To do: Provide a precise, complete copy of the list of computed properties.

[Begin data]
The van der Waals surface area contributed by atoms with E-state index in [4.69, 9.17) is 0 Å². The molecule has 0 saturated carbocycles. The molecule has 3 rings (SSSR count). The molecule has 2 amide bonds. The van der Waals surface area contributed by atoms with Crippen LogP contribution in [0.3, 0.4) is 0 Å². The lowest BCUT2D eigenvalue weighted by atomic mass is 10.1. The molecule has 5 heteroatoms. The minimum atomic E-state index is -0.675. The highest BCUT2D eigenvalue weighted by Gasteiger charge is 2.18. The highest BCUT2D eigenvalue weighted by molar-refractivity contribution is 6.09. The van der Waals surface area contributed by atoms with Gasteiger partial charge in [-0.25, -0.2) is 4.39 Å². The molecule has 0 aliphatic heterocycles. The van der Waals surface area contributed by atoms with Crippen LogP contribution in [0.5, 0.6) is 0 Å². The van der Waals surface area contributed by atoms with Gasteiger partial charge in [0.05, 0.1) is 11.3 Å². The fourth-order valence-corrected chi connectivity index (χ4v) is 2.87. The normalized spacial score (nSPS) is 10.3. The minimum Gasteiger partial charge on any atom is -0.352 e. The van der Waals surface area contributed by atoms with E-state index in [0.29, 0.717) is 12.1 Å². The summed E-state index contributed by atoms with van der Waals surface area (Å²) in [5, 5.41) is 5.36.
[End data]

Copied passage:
The van der Waals surface area contributed by atoms with E-state index in [4.69, 9.17) is 0 Å². The molecule has 0 saturated carbocycles. The molecule has 3 rings (SSSR count). The molecule has 2 amide bonds. The van der Waals surface area contributed by atoms with Crippen LogP contribution in [0.3, 0.4) is 0 Å². The lowest BCUT2D eigenvalue weighted by atomic mass is 10.1. The molecule has 5 heteroatoms. The minimum atomic E-state index is -0.675. The highest BCUT2D eigenvalue weighted by Gasteiger charge is 2.18. The highest BCUT2D eigenvalue weighted by molar-refractivity contribution is 6.09. The van der Waals surface area contributed by atoms with Gasteiger partial charge in [-0.25, -0.2) is 4.39 Å². The molecule has 0 aliphatic heterocycles. The van der Waals surface area contributed by atoms with Crippen LogP contribution in [0.5, 0.6) is 0 Å². The van der Waals surface area contributed by atoms with Gasteiger partial charge in [0.05, 0.1) is 11.3 Å². The fourth-order valence-corrected chi connectivity index (χ4v) is 2.87. The normalized spacial score (nSPS) is 10.3. The minimum Gasteiger partial charge on any atom is -0.352 e. The van der Waals surface area contributed by atoms with E-state index in [0.29, 0.717) is 12.1 Å². The summed E-state index contributed by atoms with van der Waals surface area (Å²) in [5, 5.41) is 5.36.